Demonstrated high quality teaching, as defined above, is a minimum expectation for promotion but alone, is not sufficient. The decision to promote a Faculty member to the rank of Professor carries additional considerations. At this rank, colleagues and the institution acknowledge that a Faculty member’s contributions since promotion to the rank of Associate Professor are exemplary. At this point, the expectation is that the Faculty member has provided evidence of the accumulated worth of his/her contributions through publications, grants, awards, peer acknowledgements, editorships, professional demand, or other evidence in one or a variety of academic roles, while simultaneously maintaining high quality teaching and advising as assigned. Reputation, influence, initiative, productivity, and disciplined leadership are all considerations. The rank of Professor carries with it certain prestige and responsibility toward being a model of good citizenship in the academy.

          As with promotion to Associate Professor, while the most significant and necessary attribute is peer-reviewed articles in significant research journals, these activities might take the form of, but are not limited to, scholarly books, monographs, articles in state or regional journals, book chapters, conference presentations, and other forms of dissemination. Promotion to the rank of Professor requires first authorship in several instances and suggests leadership within collaborative grants or consultations.  The candidate is also expected to have demonstrated continued contributions in the area of service to the School, College, and University; this is critically important and often takes the form of mentoring doctoral students through serving on coursework advisory committees and co-chairing or chairing dissertation committees. Demonstrated, increased scholarly leadership in the profession at the national and/or international level is also an expectation, such as international teaching and outreach efforts.

  4. Promotion Considerations for Regional Faculty

    Regional Faculty standing for promotion to Associate Professor should use the criteria for promotion for Kent campus faculty as a basis for creating a scholarly agenda.  As with reappointment and tenure, while the expectations of quality remain the same, given the emphasis on teaching and service on the regional campuses, the same quantity is not expected.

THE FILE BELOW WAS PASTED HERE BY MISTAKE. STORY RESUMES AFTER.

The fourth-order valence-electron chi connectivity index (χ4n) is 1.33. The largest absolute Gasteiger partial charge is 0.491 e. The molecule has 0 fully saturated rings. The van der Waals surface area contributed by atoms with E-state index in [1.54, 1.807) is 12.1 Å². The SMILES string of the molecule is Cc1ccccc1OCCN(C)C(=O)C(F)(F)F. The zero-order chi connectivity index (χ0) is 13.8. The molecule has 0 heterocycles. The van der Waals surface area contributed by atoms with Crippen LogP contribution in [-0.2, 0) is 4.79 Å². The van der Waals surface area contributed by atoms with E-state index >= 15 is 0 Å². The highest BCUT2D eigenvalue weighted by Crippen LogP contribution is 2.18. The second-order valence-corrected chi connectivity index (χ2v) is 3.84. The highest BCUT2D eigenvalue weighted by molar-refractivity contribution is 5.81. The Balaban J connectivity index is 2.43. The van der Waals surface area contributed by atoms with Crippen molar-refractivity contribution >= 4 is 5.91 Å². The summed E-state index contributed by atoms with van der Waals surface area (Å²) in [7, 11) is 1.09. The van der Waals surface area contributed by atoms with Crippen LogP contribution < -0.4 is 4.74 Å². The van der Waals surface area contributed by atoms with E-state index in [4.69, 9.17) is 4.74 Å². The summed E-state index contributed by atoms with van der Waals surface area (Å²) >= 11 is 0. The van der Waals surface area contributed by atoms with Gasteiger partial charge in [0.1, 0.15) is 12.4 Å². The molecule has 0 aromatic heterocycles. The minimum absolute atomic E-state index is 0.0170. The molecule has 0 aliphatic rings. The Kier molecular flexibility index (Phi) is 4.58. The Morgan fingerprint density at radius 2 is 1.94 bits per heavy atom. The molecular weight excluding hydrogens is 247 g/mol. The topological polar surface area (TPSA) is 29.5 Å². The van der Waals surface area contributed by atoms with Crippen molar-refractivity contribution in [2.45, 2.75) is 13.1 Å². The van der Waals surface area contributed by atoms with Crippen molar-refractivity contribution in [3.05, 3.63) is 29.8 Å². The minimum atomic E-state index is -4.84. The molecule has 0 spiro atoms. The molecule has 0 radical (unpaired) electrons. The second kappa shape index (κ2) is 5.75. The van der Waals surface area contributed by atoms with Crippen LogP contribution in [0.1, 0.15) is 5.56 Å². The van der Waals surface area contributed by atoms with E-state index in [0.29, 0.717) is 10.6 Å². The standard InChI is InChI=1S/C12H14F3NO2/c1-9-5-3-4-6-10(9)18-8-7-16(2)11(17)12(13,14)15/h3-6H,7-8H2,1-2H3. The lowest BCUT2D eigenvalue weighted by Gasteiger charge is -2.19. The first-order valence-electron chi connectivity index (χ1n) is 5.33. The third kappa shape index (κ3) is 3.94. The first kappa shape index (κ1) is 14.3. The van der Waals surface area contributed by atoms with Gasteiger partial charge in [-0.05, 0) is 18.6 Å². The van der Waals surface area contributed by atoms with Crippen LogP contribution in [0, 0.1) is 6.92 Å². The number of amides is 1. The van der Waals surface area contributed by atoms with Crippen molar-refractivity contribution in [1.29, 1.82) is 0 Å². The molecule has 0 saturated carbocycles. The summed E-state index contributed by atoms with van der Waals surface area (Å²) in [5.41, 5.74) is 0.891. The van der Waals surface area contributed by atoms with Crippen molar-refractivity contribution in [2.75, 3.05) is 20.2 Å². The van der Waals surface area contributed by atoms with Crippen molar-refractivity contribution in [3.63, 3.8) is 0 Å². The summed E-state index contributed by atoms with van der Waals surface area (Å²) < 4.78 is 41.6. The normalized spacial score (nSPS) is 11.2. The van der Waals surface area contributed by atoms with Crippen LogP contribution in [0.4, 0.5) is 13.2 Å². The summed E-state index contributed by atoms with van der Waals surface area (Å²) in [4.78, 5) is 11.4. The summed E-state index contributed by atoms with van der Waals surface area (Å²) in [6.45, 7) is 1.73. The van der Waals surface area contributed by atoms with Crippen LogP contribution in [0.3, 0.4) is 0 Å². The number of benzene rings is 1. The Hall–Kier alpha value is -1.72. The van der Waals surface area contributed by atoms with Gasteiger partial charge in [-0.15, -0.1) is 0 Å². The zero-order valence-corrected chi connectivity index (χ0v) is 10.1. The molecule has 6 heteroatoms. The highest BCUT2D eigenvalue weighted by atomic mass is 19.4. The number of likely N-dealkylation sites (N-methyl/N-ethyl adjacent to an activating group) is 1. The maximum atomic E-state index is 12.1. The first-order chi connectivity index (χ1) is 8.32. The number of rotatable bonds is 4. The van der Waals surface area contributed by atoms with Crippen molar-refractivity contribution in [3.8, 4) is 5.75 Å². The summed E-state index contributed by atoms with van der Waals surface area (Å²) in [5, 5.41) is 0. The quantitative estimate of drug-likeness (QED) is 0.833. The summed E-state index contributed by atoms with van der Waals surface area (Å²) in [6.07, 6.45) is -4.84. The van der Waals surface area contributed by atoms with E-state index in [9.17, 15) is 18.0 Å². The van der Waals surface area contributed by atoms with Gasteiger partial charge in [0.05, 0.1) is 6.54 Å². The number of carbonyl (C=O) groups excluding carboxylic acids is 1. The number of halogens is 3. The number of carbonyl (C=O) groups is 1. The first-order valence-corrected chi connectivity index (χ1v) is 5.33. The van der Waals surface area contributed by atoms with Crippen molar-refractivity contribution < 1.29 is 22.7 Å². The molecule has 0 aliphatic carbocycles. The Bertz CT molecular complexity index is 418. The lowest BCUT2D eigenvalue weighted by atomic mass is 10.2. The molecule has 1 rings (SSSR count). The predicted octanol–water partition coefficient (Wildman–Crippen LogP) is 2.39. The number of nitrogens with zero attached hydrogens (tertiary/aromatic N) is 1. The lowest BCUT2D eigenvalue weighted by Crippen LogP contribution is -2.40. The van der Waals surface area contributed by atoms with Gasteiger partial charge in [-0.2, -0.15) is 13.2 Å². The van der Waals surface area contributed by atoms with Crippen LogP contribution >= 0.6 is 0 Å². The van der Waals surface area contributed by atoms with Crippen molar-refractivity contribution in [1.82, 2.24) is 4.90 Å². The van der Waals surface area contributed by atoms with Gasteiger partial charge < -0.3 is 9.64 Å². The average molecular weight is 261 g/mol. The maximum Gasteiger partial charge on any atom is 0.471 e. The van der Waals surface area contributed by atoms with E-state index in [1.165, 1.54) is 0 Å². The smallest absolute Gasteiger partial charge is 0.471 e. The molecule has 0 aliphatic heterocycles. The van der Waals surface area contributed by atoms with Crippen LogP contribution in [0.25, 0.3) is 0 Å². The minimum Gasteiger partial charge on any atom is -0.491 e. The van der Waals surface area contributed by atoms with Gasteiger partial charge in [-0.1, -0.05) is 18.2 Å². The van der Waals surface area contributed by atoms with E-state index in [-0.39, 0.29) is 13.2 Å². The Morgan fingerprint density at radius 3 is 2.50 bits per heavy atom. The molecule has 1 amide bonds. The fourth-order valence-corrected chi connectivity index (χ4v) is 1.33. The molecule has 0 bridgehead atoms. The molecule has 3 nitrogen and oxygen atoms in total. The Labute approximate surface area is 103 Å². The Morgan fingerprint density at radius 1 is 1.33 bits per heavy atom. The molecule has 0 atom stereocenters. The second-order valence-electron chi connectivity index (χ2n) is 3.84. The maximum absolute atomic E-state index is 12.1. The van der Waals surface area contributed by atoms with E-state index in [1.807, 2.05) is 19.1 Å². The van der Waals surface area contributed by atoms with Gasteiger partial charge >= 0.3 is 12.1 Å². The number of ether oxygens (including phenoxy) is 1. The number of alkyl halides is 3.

For Promotion to Professor, once more, the School’s expectations of regional campus faculty standing for Professor, while generally the same in terms of quality, would not be as extensive in terms of quantity.  A Professor at the regional campus would have a sustained record of strong teaching, as evidenced by “Very Good” to “Excellent” scores for Question 19 (or its current equivalent) on the SSI; consistent service across a variety of committees/projects/initiatives across the regional campus and which has grown since the awarding of tenure, along with some professional leadership roles within the Faculty member’s discipline—with again, an increase in responsibility and influence since promotion to Associate; and scholarship which supports disciplinary impact as evidenced by the Faculty member’s contextual statement, and documented by both status of publications and external review letters.

  5. Annual Review for Faculty

    Per the Collective Bargaining Agreement, full-time, tenured Faculty are responsible for documenting their accomplishments for the previous year.  Faculty are to follow the timeline and guidelines supplied within the CBA

    At the request of either party, the School Director will meet with a faculty member to review her or his accomplishments from the past year. When appropriate, the Director can offer guidance for the improvement of performance. Also, this annual review may be linked more formally to merit consideration, when Faculty Excellence Awards are available. See Section IV for more information about these awards.